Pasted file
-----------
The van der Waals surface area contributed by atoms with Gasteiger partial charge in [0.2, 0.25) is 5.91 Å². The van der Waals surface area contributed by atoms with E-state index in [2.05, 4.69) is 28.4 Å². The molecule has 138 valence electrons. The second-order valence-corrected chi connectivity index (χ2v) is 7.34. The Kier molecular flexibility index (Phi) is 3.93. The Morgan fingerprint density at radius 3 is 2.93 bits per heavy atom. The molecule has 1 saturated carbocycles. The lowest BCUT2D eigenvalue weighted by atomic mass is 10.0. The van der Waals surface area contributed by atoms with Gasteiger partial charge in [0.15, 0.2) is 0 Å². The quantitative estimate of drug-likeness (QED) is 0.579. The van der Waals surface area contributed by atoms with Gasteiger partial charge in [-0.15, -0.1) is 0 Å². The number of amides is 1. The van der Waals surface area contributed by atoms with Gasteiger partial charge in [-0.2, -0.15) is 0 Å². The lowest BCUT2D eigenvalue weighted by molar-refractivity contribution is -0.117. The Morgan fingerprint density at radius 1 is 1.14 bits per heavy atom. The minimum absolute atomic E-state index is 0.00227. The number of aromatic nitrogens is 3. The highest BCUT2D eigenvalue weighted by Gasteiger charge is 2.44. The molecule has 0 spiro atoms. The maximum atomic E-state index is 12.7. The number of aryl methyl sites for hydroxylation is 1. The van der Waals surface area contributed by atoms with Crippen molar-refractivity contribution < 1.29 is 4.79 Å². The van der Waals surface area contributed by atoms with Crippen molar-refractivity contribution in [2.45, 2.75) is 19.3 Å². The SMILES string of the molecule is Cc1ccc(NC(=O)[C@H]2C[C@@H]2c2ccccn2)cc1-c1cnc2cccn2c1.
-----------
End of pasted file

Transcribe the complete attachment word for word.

The van der Waals surface area contributed by atoms with Gasteiger partial charge in [0.2, 0.25) is 5.91 Å². The van der Waals surface area contributed by atoms with E-state index in [2.05, 4.69) is 28.4 Å². The molecule has 138 valence electrons. The second-order valence-corrected chi connectivity index (χ2v) is 7.34. The Kier molecular flexibility index (Phi) is 3.93. The Morgan fingerprint density at radius 3 is 2.93 bits per heavy atom. The molecule has 1 saturated carbocycles. The lowest BCUT2D eigenvalue weighted by atomic mass is 10.0. The van der Waals surface area contributed by atoms with Gasteiger partial charge in [0.15, 0.2) is 0 Å². The quantitative estimate of drug-likeness (QED) is 0.579. The van der Waals surface area contributed by atoms with Gasteiger partial charge in [-0.15, -0.1) is 0 Å². The number of amides is 1. The van der Waals surface area contributed by atoms with Gasteiger partial charge in [-0.2, -0.15) is 0 Å². The lowest BCUT2D eigenvalue weighted by molar-refractivity contribution is -0.117. The Morgan fingerprint density at radius 1 is 1.14 bits per heavy atom. The minimum absolute atomic E-state index is 0.00227. The number of aromatic nitrogens is 3. The highest BCUT2D eigenvalue weighted by Gasteiger charge is 2.44. The molecule has 0 spiro atoms. The maximum atomic E-state index is 12.7. The number of aryl methyl sites for hydroxylation is 1. The van der Waals surface area contributed by atoms with Crippen molar-refractivity contribution < 1.29 is 4.79 Å². The van der Waals surface area contributed by atoms with Crippen molar-refractivity contribution in [2.45, 2.75) is 19.3 Å². The SMILES string of the molecule is Cc1ccc(NC(=O)[C@H]2C[C@@H]2c2ccccn2)cc1-c1cnc2cccn2c1.